The body of my Eyelet Chemise is knit in an eyelet rib pattern, which has reminded me of a technique I find invaluable when knitting ribbing of more than 1×1 stitches. The technique is the same for any number of stitches in the rib, but for the sake of clarity I will describe it for 2×2 ribbing, as demonstrated on this cute little pink swatch:
If you knit ribbing in the ‘normal’ way, in other words [k2, p2] repeated, you might find that the last knit stitch before a purl is much looser than the other knit stitch. The top half of my swatch is knitted in this way.
I’ve read various theories as to why this might be the case but, whatever the reason, the gap between knit and purl stitches appears bigger when going from knit to purl than when changing from purl to knit.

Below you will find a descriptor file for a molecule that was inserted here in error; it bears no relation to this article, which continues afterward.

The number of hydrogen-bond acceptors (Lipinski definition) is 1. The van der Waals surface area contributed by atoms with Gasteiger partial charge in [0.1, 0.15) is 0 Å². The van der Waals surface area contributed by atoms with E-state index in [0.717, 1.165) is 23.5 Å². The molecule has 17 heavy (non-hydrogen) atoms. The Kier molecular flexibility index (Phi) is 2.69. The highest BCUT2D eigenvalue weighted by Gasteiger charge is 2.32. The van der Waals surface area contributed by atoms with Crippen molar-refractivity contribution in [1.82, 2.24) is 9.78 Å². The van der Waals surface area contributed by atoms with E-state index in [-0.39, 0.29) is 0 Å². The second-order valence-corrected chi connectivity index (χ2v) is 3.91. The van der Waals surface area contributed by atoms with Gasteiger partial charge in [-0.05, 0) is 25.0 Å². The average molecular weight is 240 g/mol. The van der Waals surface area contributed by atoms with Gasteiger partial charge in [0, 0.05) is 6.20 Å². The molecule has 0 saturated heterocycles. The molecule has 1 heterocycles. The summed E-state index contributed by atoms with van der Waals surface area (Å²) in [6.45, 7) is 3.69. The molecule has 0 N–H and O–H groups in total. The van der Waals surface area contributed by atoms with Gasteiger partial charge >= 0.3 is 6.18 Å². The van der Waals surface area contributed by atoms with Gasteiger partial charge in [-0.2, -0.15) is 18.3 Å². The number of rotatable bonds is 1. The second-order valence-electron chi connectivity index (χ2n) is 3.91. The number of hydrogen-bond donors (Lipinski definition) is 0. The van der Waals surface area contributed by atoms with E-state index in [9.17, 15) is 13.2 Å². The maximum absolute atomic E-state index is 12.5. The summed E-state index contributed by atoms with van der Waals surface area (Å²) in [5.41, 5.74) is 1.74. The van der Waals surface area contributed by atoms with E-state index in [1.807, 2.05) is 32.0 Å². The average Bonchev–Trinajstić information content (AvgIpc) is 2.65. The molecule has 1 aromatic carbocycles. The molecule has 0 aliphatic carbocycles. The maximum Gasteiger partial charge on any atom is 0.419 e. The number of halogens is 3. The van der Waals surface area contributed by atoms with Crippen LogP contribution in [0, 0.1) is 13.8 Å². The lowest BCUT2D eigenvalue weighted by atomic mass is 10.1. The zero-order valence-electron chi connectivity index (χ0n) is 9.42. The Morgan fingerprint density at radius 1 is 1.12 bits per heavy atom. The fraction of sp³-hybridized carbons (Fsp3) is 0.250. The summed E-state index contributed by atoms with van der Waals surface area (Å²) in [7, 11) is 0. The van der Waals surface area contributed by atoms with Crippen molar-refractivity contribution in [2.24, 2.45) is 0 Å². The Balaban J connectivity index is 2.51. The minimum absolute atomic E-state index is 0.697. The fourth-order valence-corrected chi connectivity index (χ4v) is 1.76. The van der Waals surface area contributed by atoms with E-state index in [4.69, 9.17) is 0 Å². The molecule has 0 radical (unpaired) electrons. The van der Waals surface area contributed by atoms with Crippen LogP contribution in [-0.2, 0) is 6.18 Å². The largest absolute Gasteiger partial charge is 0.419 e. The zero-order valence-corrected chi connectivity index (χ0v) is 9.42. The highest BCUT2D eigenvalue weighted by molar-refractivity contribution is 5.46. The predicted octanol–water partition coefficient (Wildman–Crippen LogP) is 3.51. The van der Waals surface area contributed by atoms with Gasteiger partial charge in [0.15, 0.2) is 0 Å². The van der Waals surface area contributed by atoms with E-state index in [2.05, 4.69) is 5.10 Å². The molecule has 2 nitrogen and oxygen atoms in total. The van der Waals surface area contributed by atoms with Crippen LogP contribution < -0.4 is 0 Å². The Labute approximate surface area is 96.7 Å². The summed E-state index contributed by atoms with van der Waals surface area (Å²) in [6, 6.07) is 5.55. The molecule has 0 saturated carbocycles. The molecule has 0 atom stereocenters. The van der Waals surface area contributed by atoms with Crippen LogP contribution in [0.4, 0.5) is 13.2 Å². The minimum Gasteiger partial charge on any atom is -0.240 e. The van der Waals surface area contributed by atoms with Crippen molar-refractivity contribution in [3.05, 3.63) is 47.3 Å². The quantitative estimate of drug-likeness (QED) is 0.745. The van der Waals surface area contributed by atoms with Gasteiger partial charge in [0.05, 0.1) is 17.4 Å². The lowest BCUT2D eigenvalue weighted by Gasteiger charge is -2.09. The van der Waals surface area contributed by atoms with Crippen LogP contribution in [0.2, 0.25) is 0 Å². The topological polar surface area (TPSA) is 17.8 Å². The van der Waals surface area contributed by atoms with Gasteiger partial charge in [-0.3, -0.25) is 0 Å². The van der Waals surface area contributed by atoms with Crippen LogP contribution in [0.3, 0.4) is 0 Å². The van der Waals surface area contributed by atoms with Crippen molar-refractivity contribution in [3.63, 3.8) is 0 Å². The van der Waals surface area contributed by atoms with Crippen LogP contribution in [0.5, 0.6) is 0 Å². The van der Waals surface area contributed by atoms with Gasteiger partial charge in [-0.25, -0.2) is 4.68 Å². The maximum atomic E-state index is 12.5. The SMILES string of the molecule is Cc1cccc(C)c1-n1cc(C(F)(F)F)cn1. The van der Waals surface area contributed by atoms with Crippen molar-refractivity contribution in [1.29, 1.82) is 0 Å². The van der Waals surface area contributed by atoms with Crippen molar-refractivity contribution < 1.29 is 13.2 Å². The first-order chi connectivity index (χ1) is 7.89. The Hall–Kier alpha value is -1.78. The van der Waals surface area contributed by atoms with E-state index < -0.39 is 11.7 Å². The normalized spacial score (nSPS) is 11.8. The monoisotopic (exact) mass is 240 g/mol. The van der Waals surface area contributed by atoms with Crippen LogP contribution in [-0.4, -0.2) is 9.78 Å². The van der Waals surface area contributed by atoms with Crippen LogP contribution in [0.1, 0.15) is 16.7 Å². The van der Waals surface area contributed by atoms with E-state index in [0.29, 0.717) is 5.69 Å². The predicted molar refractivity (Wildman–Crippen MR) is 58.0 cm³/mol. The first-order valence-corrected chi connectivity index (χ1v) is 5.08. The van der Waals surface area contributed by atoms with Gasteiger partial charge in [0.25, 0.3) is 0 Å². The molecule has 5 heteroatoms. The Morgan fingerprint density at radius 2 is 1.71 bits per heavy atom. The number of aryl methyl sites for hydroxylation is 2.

I’ve tried various methods for minimising this gap. The one that works best for me (I knit continental, by the way) is to knit the first purl stitch eastern style, by wrapping the yarn clockwise around the needle instead of the normal anti-clockwise. When that stitch is encountered on the next row, it will be twisted, so you will need to knit into the back of it.
This method means that instead of repeating the same two stitches, you are actually repeating four different stitches. Here’s how it would look in a pattern; I’ll assume one where the right side begins and ends with k2.
Row 1: [K2, p1 clockwise (c), p1 anti-clockwise (ac)] to last 2 sts, k2.
Row 2: P2, [k1, k1 to back of loop (tbl), p1 c, p1 ac] to end.
Row 3: [K1, k1 tbl, p1 c, p1 ac] to last 2 sts, k2.
Repeat rows 2 & 3.
The ‘normal’ method is on the left in the pictures below, and the clockwise method is on the right. Better, no?